Madrid, Spain – Ever since the Audi TT launched, it has always been about style, first and foremost. The bulbous fenders, the Teutonic interior, the platform shared with lesser Volkswagen products: it has had to battle the perception (and reality) that this luxurious two-door was great at looking good, inside and out, but less adept at dynamic driving fun.
The upcoming 2018 Audi TT RS is a philosophical and engineering balancing act on four wheels.
Think of it as an automotive Melania Trump – looking fine on the outside, but requiring a healthy amount of reconstruction work to get there.
This perception has lessened with the all-new 2017 Audi TT and TT S, which sharpened its road manners as well as its bodywork, but remains a stylishly luxurious coupe, with a capital S. Granted, they use a platform and powertrains eerily similar to ones found in the Volkswagen GTI and Golf R respectively, but in a tighter, more sports-oriented two-door body and with a much more advanced interior than the VWs.
So the upcoming 2018 Audi TT RS is a philosophical and engineering balancing act on four wheels. It’s an ambitious creation: an aggressively sporting 400 hp machine – dipping into a long-past yet enduring rally competition history – in a luxurious package that provides a healthy dose of Audi refinement and pampering.
So is it an Audi-worthy interior?
There’s an ironic tendency for the sportiest and priciest versions of vehicles to have the most boring, black-heavy interiors – often euphemized as “business-like” in marketing materials and the resulting breathless press reviews. The TT RS somewhat suffers from this, with an overwhelmingly dark if high-quality interior, broken up by some aluminum trim – as in this particular tester – or carbon-fibre accents.
It may be largely dark, especially in this particular black-leathered tester, but it’s no doubt of superb Audi quality. Quilted seats with diamond-pattern stitching help break up the inky monotony, with red and grey RS leather design options available. Three large turbine-like circular vents dominate the centre stack, with temperature and climate readings nestled within them. But the lack of a screen in that center stack also contributes to the somewhat stark atmosphere inside, especially from the passenger’s seat, where there’s no navigation system or audio controls to look at or adjust.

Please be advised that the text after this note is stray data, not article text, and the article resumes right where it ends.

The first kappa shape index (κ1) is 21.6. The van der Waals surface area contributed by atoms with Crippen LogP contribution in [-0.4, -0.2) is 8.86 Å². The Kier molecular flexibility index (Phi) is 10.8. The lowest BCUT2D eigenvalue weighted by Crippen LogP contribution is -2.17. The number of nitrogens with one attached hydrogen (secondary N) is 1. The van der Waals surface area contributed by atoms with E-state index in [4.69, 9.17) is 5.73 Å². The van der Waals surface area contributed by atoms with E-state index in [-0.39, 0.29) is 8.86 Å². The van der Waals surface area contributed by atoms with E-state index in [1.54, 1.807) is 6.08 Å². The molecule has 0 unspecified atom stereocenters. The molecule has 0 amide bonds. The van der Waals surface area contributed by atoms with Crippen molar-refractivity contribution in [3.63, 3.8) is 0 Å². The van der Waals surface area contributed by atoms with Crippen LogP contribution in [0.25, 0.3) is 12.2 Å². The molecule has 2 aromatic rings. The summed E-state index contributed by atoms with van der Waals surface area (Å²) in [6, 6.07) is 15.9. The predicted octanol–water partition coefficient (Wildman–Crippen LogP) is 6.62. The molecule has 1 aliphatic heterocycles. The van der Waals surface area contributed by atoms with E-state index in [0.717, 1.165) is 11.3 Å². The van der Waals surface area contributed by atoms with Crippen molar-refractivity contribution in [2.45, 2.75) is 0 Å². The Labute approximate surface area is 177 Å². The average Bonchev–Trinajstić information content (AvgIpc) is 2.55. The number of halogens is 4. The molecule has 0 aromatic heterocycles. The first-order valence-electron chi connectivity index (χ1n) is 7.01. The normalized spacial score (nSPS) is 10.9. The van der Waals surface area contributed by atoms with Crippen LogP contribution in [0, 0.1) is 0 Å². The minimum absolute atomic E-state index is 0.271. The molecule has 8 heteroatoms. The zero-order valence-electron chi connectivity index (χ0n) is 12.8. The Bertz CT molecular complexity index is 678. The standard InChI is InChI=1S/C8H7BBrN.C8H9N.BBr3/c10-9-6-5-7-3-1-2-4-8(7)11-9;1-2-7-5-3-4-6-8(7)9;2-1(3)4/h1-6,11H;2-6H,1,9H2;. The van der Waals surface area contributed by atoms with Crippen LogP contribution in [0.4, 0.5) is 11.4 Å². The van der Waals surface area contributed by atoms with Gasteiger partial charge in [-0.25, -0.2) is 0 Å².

It’s perfect for drivers who like to maintain audio, phone and directional control – if you’ve ever smacked a passenger’s hand for meandering onto your settings, this system’s for you. Not so good for helpful passengers who like to actively co-pilot.
It’s a lot more visually interesting from the driver’s seat, thanks to Audi’s “virtual cockpit” that consists of a large and laser-sharp TFT screen that spills over and around where the main gauges usually reside. This system comes standard in the TT RS, and combined with Audi touch-sensitive MMI controls, allows for a multitude of audio/nav/gauge display options.
I found it’s not quite as easy to view your audio and phone settings through your steering wheel than in a nice, large centre screen, but the wheel has enough controls to make adjustments easily without having to look down. That flat-bottom steering wheel has nicely sporting Alcantara accents on the sides of the steering wheel, a tactile reminder of where your hands should be at all times. It also houses the start-stop button, similar to its placement on the R8 and most Ferraris now, among others.
Space inside is not an issue for sub-six-footers. The bolsters are more aggressive than on other TT models during snaky road cornering, but still comfortable enough to support long-distance highway drives. The two tiny rear seats are of the emergency-only variety, but this hasn’t seemed to deter many Porsche 911 drivers.
Rally-ready power is key
As aggressive as the TT RS Coupe looks outside, and as refined inside, it’s really the 400 hp all-wheel drive that excites the most here. That rally-ready power comes from a 2.5L turbocharged five-cylinder engine, perhaps the most unique aspect of the entire car. The inline-five is a rare animal these days, but there’s a history of fast fives with sporting Audis, starting back in 1977 with the 100 5E, and culminating in the turbocharged all-wheel-drive 1984 Sport Quattro, the road-going two-door that formed the basis of its competition-destroying Group B rally car.